Local fans react to Roy’s retirement
Patrick Roy did not start the first game in the history of the Colorado Avalanche franchise in 1995.
It just seems like it.
As any true Avs fan, who bleeds maroon, white and blue, knows, Stephane Fiset got the win between the pipes in that first game against the soon-to-be-hated Detroit Red Wings by a count of 3-2.
Ironically, it was Detroit that played a key role in the Avs’ acquisition of Roy after the Red Wings blitzed the then-Habs goalie in 1995. In front of a nationally-televised broadcast on CBC’s Hockey Night in Canada, Roy, angered that he had been left out on the ice too long, screamed at his coach at the time, Mario Tremblay, that he would never play in net again for the Habs.
Sure enough, days later, Roy was on a plane to the Mile High City.
While the new Avs were certainly a good team at the time – Peter Forsberg and Joe Sakic were well on their way to becoming stars – Roy’s arrival marked Colorado’s rise to the level of the NHL’s elite.
None of this is news to local hockey fans, who have cheered the team to Stanley Cups in 1996 and 2001. And, Tuesday, upon hearing the news that Roy is retiring, locals reacted with a mixture of sadness and appreciation.
“He’s my favorite NHL goalie,” said Jon Etters, 19, who’s played the position for the Vail Junior Hockey Association and Battle Mountain since he was 10. “I personally think he’s the best goalie of all time. He has all the records. He’s the winningest goalie and has four Stanley Cups. I like his personality too. He loves the game and that’s admirable.”
Etters’ favorite memories of Roy were his tussles with Detroit goalie Chris Osgood. For Alice Plain, a member of the state champion Vail Breakaways women’s hockey team, it was Roy winning his record, third Conn Smythe Trophy in 2001, which she called, “the final feather in his cap.”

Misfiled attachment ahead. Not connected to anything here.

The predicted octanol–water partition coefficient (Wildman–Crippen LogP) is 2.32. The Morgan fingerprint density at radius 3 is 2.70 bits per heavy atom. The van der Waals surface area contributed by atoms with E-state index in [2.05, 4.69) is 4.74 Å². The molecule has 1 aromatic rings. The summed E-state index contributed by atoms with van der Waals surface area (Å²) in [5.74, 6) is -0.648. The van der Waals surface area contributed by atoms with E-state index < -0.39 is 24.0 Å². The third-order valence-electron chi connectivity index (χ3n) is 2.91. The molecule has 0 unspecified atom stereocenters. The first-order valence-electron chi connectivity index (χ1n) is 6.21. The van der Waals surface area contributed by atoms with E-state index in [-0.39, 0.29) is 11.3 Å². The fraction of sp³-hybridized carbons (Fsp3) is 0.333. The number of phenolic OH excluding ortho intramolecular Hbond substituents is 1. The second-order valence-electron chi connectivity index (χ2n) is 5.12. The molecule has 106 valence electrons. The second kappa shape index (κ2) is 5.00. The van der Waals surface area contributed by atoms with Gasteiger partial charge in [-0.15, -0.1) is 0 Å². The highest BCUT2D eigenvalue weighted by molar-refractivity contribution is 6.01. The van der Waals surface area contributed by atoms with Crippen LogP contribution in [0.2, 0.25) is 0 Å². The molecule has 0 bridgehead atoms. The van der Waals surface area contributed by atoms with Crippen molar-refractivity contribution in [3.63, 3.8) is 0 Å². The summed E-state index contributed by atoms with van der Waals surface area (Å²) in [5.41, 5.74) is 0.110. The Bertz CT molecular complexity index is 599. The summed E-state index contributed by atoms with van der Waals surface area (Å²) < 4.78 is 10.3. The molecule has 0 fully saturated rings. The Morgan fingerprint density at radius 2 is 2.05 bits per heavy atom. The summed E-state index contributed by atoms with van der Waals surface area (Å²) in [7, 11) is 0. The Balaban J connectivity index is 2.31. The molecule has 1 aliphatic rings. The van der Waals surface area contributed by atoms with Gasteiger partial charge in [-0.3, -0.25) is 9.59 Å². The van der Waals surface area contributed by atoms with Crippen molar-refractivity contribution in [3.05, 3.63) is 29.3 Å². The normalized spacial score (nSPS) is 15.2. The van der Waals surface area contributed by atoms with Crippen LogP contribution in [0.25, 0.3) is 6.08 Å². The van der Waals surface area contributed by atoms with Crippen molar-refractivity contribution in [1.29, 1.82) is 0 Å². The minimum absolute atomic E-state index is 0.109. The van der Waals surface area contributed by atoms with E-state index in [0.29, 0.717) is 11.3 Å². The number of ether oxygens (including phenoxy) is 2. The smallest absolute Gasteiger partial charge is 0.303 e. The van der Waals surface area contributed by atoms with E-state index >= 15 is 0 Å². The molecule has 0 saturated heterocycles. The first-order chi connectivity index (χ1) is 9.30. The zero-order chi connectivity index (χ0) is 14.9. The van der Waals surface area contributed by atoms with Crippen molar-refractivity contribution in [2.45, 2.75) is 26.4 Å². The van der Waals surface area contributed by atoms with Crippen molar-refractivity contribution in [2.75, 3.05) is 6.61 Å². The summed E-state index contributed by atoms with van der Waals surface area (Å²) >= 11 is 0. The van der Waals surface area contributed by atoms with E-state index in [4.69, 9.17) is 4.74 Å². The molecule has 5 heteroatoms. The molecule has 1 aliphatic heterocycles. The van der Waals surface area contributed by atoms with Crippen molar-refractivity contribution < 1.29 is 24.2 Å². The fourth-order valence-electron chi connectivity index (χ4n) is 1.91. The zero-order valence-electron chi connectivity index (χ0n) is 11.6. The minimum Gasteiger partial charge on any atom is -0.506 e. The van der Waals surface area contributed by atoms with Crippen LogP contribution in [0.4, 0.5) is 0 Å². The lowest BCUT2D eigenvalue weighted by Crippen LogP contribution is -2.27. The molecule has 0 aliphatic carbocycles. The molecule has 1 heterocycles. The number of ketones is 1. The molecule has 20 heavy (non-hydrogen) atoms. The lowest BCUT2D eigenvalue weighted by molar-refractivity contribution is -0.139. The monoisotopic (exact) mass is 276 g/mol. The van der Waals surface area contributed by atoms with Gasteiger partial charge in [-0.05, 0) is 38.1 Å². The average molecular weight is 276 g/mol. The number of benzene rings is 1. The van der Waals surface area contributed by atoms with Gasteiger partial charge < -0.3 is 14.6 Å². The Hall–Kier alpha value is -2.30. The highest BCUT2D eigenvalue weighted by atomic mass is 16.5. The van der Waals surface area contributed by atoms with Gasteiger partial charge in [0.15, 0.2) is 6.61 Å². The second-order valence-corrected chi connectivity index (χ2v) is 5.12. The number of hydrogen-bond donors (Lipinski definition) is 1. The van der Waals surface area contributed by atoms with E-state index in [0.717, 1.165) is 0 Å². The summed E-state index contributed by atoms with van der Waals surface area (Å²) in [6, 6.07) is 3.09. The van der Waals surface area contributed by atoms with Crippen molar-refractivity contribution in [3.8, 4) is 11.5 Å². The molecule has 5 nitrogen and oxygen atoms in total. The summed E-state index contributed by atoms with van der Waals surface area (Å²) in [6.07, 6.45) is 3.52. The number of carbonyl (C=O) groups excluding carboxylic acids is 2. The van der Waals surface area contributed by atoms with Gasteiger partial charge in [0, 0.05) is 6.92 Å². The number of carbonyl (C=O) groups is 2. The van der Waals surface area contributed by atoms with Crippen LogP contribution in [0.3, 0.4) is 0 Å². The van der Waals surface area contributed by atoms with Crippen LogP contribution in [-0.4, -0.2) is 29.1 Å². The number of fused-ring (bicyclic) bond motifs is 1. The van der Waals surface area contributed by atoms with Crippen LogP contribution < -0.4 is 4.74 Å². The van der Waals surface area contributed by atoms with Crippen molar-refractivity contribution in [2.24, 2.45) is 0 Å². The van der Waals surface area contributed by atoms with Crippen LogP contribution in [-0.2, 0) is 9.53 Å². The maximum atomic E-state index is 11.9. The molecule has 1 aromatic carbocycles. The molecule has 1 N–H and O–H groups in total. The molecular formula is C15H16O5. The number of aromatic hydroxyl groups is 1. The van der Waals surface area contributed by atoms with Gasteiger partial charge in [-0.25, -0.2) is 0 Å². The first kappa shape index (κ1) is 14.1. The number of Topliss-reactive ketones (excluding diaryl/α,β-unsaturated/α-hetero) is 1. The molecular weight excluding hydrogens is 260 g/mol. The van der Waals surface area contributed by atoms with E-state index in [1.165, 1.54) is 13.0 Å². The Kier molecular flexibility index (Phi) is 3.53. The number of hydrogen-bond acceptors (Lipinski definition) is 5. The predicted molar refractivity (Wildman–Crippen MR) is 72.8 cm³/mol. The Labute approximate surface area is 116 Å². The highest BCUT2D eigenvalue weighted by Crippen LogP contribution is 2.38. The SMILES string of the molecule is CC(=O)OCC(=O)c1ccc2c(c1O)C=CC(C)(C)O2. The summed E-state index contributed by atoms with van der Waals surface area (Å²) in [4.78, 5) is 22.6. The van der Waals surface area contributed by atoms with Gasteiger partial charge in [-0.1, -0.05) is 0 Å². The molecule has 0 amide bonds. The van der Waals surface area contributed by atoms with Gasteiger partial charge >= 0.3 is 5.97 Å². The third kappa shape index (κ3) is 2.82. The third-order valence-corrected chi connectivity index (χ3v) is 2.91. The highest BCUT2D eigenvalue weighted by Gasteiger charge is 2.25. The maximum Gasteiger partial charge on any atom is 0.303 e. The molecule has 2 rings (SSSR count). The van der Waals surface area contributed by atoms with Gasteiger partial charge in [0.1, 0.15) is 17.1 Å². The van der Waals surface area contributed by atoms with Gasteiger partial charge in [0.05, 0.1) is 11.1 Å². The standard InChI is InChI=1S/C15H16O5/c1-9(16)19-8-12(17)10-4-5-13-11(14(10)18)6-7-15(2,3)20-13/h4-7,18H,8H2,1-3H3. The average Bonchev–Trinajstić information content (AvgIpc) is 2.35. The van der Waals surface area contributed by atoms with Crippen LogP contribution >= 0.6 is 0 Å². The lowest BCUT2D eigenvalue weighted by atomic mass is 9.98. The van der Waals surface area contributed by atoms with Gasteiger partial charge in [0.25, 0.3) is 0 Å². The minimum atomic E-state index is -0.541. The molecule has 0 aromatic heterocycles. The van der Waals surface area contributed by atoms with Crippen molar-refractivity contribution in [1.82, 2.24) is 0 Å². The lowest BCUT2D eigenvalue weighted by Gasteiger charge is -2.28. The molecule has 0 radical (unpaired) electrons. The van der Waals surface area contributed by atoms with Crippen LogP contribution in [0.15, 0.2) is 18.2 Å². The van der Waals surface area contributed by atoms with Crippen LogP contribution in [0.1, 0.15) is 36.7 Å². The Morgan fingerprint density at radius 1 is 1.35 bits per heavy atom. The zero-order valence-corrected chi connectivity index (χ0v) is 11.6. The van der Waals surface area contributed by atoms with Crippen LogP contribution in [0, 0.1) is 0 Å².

“To tell you the truth, it isn’t a huge surprise,” Plain said. “It didn’t seem like he had the energy, the dire interest last year. He did play better as the season went on. But he’s broken every record in the books. He’s ben so much fun to fun to watch. I miss seeing him playing. He was awesome.”
Plain brings up a good question – what now for the Avs in net?
“It’s going to be different watching the game without him in the picture,” said Jade Kersey, the executive director of Vail Junior Hockey and Battle Mountain hockey coach. “There are so many new superstars coming up that somebody will be there to take his place. It will be interesting to see what the Avs do with the starting-goaltending situation. (Back-up goalie David) Aebischer is not seasoned yet. It’ll be an interesting free-agent market.”
Kersey added that he thought it was a “classy move” for Roy to announce his retirement before free-agent season begins July 1, so that Avs general manager Pierre Lacroix could have his options open.
Getting back to those Red Wings, who played such an intriguing role in Roy’s career, Detroit faced a similar situation last summer when their stellar, keeper, Dominic Hasek, retired. The Wings went out and signed Curtis Joseph from the Toronto Maple Leafs. Stay tuned this summer for what the Avs do.
One local hockey fan who knows what Avs fans are going through is Vail’s Tom Korchowsky, who is, in fact, a Wings fan. Despite the bitter rivalry between the two teams, Korchowsky is sorry to see Roy go.
“He’s a good goalie. I like to see good hockey and he’s a part of good hockey,” he said. “You’ve got to respect a good goalie and he was a good goalie. That’s how I look at Patrick Roy.”
Chris Freud is the sports editor of the Vail Daily and can be reached at (970) 949-0555, ext. 614 or via firstname.lastname@example.org.
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